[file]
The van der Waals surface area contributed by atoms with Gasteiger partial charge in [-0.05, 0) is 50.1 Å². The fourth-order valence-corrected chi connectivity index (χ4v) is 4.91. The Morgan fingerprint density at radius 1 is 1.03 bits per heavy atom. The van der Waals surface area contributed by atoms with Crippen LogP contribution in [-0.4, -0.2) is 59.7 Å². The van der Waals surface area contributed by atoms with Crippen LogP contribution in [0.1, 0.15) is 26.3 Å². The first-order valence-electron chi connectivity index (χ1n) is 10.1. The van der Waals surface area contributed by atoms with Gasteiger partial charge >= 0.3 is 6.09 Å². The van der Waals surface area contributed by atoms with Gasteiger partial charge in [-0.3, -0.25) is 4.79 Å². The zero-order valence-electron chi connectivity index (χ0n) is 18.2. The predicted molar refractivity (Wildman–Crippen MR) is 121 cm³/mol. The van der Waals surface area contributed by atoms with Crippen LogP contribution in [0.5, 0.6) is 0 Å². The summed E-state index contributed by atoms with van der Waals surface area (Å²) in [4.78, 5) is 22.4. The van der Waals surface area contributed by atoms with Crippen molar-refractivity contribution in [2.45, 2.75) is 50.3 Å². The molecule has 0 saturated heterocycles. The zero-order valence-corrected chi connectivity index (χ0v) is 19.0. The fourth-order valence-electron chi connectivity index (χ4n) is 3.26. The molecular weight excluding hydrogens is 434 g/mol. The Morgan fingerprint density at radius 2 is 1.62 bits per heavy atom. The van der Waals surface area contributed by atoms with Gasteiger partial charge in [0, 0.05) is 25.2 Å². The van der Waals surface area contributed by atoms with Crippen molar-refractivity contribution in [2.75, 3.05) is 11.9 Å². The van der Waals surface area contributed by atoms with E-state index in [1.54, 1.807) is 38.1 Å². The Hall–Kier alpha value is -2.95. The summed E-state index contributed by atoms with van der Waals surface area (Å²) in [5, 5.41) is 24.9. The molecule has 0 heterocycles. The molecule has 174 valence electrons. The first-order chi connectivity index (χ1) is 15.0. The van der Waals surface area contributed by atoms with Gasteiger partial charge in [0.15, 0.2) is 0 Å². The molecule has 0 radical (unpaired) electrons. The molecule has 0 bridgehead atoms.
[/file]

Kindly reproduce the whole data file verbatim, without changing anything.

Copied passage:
The van der Waals surface area contributed by atoms with Gasteiger partial charge in [-0.05, 0) is 50.1 Å². The fourth-order valence-corrected chi connectivity index (χ4v) is 4.91. The Morgan fingerprint density at radius 1 is 1.03 bits per heavy atom. The van der Waals surface area contributed by atoms with Crippen LogP contribution in [-0.4, -0.2) is 59.7 Å². The van der Waals surface area contributed by atoms with Crippen LogP contribution in [0.1, 0.15) is 26.3 Å². The first-order valence-electron chi connectivity index (χ1n) is 10.1. The van der Waals surface area contributed by atoms with Gasteiger partial charge >= 0.3 is 6.09 Å². The van der Waals surface area contributed by atoms with Gasteiger partial charge in [-0.3, -0.25) is 4.79 Å². The zero-order valence-electron chi connectivity index (χ0n) is 18.2. The predicted molar refractivity (Wildman–Crippen MR) is 121 cm³/mol. The van der Waals surface area contributed by atoms with Crippen LogP contribution in [0.5, 0.6) is 0 Å². The summed E-state index contributed by atoms with van der Waals surface area (Å²) in [4.78, 5) is 22.4. The van der Waals surface area contributed by atoms with Crippen molar-refractivity contribution in [2.45, 2.75) is 50.3 Å². The molecule has 0 saturated heterocycles. The zero-order valence-corrected chi connectivity index (χ0v) is 19.0. The fourth-order valence-electron chi connectivity index (χ4n) is 3.26. The molecular weight excluding hydrogens is 434 g/mol. The Morgan fingerprint density at radius 2 is 1.62 bits per heavy atom. The van der Waals surface area contributed by atoms with Gasteiger partial charge in [0, 0.05) is 25.2 Å². The van der Waals surface area contributed by atoms with Crippen molar-refractivity contribution in [2.75, 3.05) is 11.9 Å². The van der Waals surface area contributed by atoms with E-state index in [1.54, 1.807) is 38.1 Å². The Hall–Kier alpha value is -2.95. The summed E-state index contributed by atoms with van der Waals surface area (Å²) in [5, 5.41) is 24.9. The molecule has 0 heterocycles. The molecule has 174 valence electrons. The first-order chi connectivity index (χ1) is 15.0. The van der Waals surface area contributed by atoms with Gasteiger partial charge in [0.15, 0.2) is 0 Å². The molecule has 0 radical (unpaired) electrons. The molecule has 0 bridgehead atoms.